|Pinus koraiensis is a medium to large, broadly conical, evergreen conifer. The needles are borne in fives, up to 4 1/2 inches long, dark green above, grayish below, the overall effect is an attractive blue green. It is a hardy pine with a rather open, loose growth habit. The bark is gray brown, exfoliating to expose reddish brown bark beneath. It is a good specimen or grouping tree and is seldom troubled by pests. Native to Korea, introduced 1861.
Pines are one of the most diverse groups of evergreen conifers, over 90 species are distributed throughout the Northern Hemisphere.
Although most are large trees, they can take a low growing shrub form. Pines have been very important commercially, in timber production, as well as a variety of other manufactured products such as turpentine and rosin. They tend to be more tolerant of varying soil types and urban environments than either Picea or Abies. Pines tend to develop tap roots, so one should not attempt to transplant them from the wild. All species are grown from seed, with highly variable seed stratification requirements. They can be subject to many diseases, such as damping off, root rot, dieback, blister rust, canker, blight, scale, pine needle miner, pine weevil, bark beetles and pinewood nematode. Well situated plants should be relatively trouble free.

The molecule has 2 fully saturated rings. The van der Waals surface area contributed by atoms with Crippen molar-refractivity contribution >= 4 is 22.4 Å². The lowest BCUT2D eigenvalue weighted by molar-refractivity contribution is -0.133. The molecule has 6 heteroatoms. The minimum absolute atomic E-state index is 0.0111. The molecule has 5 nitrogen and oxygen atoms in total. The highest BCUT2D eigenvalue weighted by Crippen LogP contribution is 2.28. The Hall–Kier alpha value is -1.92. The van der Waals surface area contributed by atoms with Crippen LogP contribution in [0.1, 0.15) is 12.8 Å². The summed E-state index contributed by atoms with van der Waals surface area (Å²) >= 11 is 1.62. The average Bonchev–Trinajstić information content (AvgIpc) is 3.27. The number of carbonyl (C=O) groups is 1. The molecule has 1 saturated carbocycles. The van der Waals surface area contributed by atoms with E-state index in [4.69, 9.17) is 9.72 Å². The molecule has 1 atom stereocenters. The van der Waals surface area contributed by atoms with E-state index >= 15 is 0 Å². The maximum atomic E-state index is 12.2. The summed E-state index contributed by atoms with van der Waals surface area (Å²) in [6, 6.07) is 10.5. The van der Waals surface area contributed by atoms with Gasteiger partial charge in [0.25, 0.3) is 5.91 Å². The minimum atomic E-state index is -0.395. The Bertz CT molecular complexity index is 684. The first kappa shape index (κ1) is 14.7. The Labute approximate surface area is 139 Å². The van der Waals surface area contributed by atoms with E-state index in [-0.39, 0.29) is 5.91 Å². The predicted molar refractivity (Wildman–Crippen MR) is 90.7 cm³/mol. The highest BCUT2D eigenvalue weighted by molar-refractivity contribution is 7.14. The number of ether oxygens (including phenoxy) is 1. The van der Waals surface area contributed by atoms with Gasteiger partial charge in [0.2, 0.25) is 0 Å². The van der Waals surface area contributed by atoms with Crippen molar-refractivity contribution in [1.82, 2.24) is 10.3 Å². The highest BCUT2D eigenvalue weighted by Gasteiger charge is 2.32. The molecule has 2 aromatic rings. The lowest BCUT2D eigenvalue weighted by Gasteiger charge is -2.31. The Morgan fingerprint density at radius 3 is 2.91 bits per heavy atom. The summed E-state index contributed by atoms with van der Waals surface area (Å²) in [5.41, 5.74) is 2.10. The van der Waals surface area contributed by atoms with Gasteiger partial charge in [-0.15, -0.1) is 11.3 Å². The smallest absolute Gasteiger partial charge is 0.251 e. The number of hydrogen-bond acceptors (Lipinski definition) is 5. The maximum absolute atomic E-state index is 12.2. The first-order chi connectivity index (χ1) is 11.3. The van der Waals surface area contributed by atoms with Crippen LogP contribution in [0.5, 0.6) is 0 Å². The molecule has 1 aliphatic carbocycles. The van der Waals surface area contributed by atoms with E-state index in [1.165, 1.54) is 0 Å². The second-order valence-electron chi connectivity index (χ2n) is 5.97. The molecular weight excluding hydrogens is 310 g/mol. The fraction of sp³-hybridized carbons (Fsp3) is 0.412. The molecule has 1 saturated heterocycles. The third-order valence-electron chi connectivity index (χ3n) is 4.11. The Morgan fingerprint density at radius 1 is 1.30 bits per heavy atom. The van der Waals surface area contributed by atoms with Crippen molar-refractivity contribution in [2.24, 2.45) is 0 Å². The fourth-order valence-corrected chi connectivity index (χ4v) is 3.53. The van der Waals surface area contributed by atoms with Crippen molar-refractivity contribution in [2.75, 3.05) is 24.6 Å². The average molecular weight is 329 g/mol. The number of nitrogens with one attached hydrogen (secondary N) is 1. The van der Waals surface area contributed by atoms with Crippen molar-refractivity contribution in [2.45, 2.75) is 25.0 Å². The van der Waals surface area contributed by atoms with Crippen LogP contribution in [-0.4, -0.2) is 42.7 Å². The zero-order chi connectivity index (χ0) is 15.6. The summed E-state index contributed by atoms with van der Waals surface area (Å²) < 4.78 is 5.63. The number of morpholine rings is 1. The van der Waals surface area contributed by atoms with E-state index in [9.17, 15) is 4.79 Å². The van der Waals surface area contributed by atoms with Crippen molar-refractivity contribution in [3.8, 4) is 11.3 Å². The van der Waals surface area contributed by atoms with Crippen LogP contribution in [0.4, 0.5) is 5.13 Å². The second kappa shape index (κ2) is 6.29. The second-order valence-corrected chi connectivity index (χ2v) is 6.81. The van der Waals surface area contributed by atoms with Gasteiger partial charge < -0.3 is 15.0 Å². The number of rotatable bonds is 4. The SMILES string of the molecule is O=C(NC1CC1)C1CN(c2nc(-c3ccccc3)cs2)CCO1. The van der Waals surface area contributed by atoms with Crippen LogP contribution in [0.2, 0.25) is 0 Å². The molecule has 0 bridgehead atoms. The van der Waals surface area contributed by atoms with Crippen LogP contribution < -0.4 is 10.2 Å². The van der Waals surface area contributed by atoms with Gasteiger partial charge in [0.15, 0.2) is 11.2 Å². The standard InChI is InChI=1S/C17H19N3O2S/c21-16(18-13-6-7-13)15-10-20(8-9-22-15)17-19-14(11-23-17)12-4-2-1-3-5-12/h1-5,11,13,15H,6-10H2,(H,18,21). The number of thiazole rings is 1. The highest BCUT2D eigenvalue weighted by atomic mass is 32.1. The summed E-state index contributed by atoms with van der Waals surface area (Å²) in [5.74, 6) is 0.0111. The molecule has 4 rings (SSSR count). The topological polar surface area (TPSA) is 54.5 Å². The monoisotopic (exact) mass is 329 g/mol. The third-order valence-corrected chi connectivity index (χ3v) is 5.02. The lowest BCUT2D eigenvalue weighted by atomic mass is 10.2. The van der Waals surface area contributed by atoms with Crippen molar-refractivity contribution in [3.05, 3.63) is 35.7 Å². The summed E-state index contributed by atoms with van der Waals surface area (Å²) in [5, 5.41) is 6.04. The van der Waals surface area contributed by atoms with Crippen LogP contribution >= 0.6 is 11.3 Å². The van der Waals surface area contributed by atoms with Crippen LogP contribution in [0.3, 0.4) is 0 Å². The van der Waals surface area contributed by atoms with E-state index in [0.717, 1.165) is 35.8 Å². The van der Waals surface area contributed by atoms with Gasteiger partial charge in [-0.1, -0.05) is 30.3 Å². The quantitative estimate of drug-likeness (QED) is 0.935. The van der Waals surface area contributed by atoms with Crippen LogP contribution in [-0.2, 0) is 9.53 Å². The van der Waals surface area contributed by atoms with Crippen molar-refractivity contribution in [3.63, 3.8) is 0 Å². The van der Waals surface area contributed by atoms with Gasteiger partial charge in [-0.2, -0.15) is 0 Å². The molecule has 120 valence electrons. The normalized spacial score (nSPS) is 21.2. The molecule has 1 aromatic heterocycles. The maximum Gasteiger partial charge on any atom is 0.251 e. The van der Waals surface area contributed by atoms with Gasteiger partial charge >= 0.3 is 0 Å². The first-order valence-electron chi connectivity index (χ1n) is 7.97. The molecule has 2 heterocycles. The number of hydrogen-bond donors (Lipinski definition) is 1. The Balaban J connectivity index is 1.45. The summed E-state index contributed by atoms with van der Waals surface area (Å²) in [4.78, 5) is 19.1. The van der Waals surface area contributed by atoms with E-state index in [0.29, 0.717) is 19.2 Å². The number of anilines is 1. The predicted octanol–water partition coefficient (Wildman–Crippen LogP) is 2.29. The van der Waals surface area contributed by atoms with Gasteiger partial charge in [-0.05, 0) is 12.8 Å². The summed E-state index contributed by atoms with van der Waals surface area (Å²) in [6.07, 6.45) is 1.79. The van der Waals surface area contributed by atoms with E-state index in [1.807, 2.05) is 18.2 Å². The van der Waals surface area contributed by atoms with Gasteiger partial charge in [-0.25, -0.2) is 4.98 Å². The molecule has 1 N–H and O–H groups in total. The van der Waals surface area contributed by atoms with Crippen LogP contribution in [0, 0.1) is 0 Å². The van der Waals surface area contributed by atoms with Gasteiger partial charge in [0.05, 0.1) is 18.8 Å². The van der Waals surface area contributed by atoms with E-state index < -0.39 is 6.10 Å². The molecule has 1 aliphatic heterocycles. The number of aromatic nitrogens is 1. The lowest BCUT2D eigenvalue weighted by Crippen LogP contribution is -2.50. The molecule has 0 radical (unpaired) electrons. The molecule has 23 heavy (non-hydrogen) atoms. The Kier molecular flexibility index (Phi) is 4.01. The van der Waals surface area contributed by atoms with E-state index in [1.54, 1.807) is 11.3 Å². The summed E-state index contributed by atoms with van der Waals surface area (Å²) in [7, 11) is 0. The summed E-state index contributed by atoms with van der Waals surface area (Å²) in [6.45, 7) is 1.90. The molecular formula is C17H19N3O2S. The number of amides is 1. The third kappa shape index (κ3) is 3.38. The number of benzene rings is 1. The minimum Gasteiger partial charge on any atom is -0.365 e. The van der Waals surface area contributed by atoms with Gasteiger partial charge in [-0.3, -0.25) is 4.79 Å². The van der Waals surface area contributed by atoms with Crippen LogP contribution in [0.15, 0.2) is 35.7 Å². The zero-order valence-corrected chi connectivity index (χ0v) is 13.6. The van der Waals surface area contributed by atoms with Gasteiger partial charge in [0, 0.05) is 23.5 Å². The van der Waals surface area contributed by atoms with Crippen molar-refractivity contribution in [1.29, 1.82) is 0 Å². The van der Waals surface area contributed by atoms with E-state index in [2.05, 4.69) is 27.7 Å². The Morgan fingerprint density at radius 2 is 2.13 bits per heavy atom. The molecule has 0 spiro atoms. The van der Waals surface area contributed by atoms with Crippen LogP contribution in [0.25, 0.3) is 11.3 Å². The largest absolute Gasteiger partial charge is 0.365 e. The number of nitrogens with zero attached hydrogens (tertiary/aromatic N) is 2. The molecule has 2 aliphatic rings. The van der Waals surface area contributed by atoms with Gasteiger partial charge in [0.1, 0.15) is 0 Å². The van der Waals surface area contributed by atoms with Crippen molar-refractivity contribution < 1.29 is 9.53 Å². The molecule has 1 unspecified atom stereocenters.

They suffer salt damage along highways and can get tip burn in areas of high sulfur dioxide or ozone.
In general they do not require fertilization, which can cause overgrowth.